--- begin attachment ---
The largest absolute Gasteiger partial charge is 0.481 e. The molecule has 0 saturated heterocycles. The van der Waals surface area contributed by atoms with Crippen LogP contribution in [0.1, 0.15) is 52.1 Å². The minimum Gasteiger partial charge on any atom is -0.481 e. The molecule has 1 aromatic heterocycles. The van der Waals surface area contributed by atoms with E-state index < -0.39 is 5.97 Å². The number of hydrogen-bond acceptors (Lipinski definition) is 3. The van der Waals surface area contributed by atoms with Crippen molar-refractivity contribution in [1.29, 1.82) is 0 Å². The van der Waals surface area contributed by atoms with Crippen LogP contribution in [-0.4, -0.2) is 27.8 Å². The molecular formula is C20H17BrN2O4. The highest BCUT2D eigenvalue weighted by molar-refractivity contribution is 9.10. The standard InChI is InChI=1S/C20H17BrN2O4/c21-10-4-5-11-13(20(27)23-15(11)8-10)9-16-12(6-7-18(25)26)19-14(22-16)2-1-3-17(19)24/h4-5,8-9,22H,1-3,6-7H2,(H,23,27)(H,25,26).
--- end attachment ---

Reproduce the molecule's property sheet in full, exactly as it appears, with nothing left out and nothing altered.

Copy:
The largest absolute Gasteiger partial charge is 0.481 e. The molecule has 0 saturated heterocycles. The van der Waals surface area contributed by atoms with Crippen LogP contribution in [0.1, 0.15) is 52.1 Å². The minimum Gasteiger partial charge on any atom is -0.481 e. The molecule has 1 aromatic heterocycles. The van der Waals surface area contributed by atoms with E-state index < -0.39 is 5.97 Å². The number of hydrogen-bond acceptors (Lipinski definition) is 3. The van der Waals surface area contributed by atoms with Crippen molar-refractivity contribution in [1.29, 1.82) is 0 Å². The van der Waals surface area contributed by atoms with Crippen LogP contribution in [-0.4, -0.2) is 27.8 Å². The molecular formula is C20H17BrN2O4. The highest BCUT2D eigenvalue weighted by molar-refractivity contribution is 9.10. The standard InChI is InChI=1S/C20H17BrN2O4/c21-10-4-5-11-13(20(27)23-15(11)8-10)9-16-12(6-7-18(25)26)19-14(22-16)2-1-3-17(19)24/h4-5,8-9,22H,1-3,6-7H2,(H,23,27)(H,25,26).